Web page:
Friday, June 12, 2015

ALBUM REVIEW: Sick Sad World - Fear and Lies

Genres like garage rock and power pop are so reliant on certain conventions that it's surprising songwriters still manage to make them feel fresh, but even within the confines of an insanely familiar format there's still plenty of room for artists to inject their own personalities and interests into the mix. That's especially true of solo acts, like Sick Sad World mastermind Jake Jones, who largely colors inside the lines on Fear and Lies, the project's first full-length, but still manages to impress thanks to the record's quirky concoction of acid-damaged skate culture, self-deprecating humor and some incredibly hooky songs.

Using little more than a guitar and a drum machine, Jones starts Fear and Lies out strong with the lovelorn instant earworm "Skateboarding Girl" and rarely if ever loses steam across the album's eleven tracks. The rest cover a similar kind of teenage territory as the first, from being an outcast, like on the surf-inflected "Alone All the Time", to searching for your own identity, as with the individualist, vaguely sci-fi "Being Weird", but whatever the subject matter Jones never descends into self-pity or takes himself too seriously. Despite some bummer themes, Fear and Lies is a consistently fun album.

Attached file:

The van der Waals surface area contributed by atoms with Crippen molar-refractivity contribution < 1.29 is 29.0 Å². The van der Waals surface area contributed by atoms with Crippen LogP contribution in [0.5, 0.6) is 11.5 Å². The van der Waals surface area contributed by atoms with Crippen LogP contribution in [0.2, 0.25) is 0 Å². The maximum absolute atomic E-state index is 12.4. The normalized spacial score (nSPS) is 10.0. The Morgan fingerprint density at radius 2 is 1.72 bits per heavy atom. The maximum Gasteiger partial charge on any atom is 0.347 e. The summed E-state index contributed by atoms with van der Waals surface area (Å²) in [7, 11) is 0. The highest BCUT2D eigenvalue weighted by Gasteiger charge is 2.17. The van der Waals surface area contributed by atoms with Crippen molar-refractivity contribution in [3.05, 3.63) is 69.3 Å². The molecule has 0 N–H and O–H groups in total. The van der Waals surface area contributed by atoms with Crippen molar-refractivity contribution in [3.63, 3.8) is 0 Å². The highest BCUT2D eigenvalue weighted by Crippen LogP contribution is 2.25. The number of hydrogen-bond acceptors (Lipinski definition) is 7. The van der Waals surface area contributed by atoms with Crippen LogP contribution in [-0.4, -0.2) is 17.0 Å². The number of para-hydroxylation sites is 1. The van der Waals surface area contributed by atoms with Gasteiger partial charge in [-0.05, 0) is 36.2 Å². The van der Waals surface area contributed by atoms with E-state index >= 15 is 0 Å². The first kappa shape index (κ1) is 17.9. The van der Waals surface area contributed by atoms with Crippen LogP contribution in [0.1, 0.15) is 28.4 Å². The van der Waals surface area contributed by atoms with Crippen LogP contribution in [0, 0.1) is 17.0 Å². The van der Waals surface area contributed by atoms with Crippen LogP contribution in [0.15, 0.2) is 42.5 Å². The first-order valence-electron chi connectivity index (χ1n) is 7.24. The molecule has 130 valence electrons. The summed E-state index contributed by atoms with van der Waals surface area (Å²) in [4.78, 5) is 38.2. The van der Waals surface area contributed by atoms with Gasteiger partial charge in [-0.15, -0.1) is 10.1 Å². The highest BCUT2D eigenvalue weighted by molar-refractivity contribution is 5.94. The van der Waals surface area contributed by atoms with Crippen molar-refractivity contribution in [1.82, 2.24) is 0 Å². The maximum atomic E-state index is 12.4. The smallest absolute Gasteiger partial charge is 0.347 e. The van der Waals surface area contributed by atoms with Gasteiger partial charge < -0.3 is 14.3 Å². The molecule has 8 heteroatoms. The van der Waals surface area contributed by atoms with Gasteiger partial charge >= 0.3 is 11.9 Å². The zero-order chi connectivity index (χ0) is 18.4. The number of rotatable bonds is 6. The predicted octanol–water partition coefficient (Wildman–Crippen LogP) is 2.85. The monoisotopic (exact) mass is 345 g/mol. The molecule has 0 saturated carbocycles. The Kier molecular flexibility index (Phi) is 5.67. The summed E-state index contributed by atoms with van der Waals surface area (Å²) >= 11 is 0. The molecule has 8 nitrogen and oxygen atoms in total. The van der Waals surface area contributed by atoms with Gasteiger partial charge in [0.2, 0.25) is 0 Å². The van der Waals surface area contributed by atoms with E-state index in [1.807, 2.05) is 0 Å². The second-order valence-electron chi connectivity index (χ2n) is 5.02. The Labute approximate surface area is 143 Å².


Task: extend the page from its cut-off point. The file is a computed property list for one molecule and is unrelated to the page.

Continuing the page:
Between the catchy tunes and the fact that it clocks in at a lean 35 minutes, the release, out now on Help Yourself Records, doesn't lose its somewhat dazed appeal on repeat listens, but its best moments, such as the glammy strut of "Keep It Real" or the surprisingly heavy closer "Stay Gold", stand just fine on their own, and should easily find favor with the Burger crowd. The Seattle-based Jones doesn't bring many new musical ideas to the table with Fear and Lies, but his particular spin on these well-worn rock 'n' roll sounds proves to be infectiously enjoyable.

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